Every year since 1965, one of the highlights of the festival summer in England has been the Cambridge Folk Festival. Mainly held in the beautiful grounds of Cherry Hinton Hall on the outskirts of the city, this annual feast of music has maintained its reputation of being one of the friendliest amd most musically eclectic events of the year.
The Cambridge Folk Festival posts ‘Sold Out’ notices well in advance of the three and a half days it occupies at the end of July or beginning of August each summer. Indeed, many people will proudly boast of their long-term allegiance to the event and will regale you with tales of their children being taken as babies and now attending as adults – Cambridge is that sort of place.
Musically, the word ‘folk’ doesn’t begin to be anywhere near adequate as a description of what is on offer at Cambridge. The idea of Ken Woollard, the first organiser, back in 1965, who had been inspired by a film of the Newport Jazz Festival, was to recreate the atmosphere found in the local folk clubs at that time. Since those beginnings – you can’t really call them ‘inauspicious’ as the young Paul Simon was amongst the first artists to appear – it’s not just been British and Irish music that has been showcased. Many world-famous international singers and musicians have appeared, from the fields of country, blues, soul, roots,jazz and many more. The Festival has been known as a place where ‘the new and the old collide’, with names such as Joan Baez, Judy Collins, James Taylor, Bill Wyman, Ralph McTell and even, a few years ago now, Bo Diddley all appearing at least once. Many artists, though, have taken Cambridge by storm that the majority of the visitors wouldn’t previously been aware of – Richard Hawley, a late ‘stand-in’ booking in 2008, being a good example.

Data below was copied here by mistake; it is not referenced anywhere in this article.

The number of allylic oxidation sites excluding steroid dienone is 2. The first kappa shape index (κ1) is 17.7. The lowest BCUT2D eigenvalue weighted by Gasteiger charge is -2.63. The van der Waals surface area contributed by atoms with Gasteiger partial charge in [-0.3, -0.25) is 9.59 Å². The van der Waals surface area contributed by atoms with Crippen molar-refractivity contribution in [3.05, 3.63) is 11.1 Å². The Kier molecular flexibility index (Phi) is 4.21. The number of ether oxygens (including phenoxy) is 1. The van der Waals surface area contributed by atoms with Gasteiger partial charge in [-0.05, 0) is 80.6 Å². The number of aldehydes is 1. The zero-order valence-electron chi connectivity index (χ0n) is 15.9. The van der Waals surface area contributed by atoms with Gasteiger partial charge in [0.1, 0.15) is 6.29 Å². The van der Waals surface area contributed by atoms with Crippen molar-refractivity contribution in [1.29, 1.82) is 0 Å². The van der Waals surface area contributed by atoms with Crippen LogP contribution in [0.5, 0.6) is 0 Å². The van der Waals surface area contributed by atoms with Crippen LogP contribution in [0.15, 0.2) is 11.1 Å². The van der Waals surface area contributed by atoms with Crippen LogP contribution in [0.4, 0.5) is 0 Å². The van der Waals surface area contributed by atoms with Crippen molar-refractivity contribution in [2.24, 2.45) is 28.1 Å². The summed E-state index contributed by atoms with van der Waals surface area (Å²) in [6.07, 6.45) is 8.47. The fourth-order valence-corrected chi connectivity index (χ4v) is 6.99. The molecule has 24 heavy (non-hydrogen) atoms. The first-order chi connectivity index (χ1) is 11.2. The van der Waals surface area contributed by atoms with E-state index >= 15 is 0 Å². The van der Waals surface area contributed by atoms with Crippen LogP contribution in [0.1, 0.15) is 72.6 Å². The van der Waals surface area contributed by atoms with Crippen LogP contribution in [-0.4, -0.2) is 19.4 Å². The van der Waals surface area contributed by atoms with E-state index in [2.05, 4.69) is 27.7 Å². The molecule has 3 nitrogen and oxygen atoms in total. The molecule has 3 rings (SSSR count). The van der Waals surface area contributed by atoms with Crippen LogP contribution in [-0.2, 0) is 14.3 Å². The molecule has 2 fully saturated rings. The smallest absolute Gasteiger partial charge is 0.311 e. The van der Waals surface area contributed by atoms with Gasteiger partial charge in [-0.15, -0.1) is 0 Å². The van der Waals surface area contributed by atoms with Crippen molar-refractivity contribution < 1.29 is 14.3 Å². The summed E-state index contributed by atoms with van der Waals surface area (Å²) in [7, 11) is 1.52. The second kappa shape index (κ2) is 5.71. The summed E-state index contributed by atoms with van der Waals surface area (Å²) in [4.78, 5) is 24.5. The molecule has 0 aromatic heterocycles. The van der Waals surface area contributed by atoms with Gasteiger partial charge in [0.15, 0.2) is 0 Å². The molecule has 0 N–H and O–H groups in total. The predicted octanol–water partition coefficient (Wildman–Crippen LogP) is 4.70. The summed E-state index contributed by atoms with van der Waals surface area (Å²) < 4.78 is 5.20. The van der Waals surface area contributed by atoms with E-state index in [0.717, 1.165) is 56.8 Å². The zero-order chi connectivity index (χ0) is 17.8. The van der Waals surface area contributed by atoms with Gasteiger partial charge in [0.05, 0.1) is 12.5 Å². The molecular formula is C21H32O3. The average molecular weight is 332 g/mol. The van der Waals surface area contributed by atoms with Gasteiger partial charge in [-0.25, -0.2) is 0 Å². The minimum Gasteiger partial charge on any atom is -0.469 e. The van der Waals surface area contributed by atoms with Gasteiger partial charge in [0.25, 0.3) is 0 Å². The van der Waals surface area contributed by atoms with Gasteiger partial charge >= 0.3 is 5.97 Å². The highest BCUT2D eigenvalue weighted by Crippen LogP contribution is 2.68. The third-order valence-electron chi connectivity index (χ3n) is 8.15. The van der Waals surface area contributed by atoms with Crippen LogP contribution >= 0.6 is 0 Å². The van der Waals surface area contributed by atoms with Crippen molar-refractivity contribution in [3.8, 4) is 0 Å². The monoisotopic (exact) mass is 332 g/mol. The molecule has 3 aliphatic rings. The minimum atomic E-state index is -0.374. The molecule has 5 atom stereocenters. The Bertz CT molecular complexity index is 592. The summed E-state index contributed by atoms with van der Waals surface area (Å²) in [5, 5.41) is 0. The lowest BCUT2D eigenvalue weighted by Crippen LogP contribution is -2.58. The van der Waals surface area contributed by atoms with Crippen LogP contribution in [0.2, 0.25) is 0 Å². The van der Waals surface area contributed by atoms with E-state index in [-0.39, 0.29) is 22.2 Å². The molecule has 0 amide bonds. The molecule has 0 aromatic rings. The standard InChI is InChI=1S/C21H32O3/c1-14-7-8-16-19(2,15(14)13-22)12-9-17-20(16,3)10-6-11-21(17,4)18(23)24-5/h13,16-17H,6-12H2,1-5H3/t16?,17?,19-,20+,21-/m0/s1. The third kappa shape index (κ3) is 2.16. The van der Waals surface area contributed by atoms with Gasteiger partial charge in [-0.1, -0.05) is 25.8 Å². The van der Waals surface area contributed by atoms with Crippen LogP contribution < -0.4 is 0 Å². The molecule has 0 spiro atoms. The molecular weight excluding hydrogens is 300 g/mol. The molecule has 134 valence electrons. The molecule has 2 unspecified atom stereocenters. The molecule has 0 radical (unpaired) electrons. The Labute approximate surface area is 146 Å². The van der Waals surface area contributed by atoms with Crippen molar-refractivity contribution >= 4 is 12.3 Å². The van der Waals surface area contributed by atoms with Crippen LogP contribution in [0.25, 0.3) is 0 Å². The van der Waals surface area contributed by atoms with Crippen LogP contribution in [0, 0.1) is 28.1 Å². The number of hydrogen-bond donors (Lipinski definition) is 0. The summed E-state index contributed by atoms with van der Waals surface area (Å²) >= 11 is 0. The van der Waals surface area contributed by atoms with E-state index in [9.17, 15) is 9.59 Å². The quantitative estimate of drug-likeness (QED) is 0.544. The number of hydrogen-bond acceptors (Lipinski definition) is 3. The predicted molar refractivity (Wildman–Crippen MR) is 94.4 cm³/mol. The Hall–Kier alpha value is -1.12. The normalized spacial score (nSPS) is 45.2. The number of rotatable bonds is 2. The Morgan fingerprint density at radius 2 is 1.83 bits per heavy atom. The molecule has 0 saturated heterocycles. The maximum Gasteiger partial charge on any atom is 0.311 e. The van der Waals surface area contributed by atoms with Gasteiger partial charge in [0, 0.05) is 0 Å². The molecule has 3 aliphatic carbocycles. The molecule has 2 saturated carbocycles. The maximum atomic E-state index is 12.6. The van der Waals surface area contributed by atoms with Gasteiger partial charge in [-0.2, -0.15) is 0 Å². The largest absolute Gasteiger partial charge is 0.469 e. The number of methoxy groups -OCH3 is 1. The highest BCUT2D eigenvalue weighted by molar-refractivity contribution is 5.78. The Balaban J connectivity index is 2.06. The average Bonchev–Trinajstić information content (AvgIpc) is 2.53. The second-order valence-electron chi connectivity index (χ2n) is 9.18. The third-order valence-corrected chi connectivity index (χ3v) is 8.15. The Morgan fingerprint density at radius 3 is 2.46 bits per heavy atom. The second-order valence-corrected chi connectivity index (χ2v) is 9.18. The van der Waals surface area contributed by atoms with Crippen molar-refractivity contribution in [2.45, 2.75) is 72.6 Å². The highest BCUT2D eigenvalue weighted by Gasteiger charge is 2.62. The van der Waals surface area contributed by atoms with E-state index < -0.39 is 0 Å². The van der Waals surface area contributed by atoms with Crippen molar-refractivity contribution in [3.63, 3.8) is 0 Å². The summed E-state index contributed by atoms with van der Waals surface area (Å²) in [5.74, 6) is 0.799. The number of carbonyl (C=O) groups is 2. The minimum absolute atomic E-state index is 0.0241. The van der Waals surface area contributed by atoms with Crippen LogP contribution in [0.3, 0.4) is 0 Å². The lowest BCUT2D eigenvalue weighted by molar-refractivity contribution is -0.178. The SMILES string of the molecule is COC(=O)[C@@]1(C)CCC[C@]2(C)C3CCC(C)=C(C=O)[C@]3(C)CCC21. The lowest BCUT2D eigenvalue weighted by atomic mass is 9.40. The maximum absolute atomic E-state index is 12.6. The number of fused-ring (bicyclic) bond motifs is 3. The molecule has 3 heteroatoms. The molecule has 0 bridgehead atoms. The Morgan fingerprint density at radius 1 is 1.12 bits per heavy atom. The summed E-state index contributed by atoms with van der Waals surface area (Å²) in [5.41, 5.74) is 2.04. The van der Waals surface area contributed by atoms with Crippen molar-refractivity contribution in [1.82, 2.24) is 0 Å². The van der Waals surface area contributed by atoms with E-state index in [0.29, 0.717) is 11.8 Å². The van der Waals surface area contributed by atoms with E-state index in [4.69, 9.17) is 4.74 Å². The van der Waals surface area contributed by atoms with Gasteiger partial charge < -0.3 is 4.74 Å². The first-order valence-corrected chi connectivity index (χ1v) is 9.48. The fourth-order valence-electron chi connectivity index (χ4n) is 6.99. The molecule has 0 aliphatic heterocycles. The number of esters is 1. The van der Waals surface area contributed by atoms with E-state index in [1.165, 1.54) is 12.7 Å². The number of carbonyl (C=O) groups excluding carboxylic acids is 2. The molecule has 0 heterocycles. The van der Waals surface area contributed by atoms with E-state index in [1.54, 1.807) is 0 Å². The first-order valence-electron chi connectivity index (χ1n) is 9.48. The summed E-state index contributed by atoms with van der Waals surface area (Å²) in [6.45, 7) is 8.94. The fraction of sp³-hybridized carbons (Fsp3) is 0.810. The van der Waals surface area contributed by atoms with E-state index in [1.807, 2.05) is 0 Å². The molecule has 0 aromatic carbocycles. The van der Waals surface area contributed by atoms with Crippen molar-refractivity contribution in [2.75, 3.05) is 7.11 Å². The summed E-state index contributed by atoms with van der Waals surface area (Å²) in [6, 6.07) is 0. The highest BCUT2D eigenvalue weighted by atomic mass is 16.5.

Some artists appear almost every year – Billy Bragg comes to mind – and one of the festival’s great joys is the Club Tent, in which unbilled artists who have simply turned up at Cherry Hinton, join in with the scheduled guests. There are two other main venues, Stages 1 and 2, where a tight programme of events is presented but much of the magic of Cambridge can be found in the impromptu music that goes on around the site. Couple this fabulous music with clean toilets, the availability of good food, craft, music and instrument stalls, a youth area and creche and free internet access and you’ll begin to understand the allure that the Cambridge Folk Festival has.
There are two camp sites that are specific for festival-goers each year. The larger site, at Cherry Hinton, is a 15 minute walk from the main car park, although free shuttle buses are provided. There is a quieter – relatively – and more child-friendly site at Coldhams Common, nearer the city centre, where there is on-site parking, free buses to the festival and access to the enarby indoor swimming pool.
For those not wishing to camp, there are, of course, many hotels and guest houses in the Cambridge area. And, as it’s summer and the majority of students have gone home, it’s always worth checking out possible Halls of Residence deals, as they can be quite reasonably priced.
The Cambridge Folk Festival website provides details of ticket sales. Customers are usually limited to 4 festival tickets and 1 camping ticket per booking and tickets are available both online and by telephone. Only residents of Cambridge are able to purchase tickets in person.
For those people who have only seen the Cambridge Folk Festival when it has been shown on the BBC television screens, it is well worth going to Cherry Hinton Hall and joining in this wonderfully unique celebration of good music.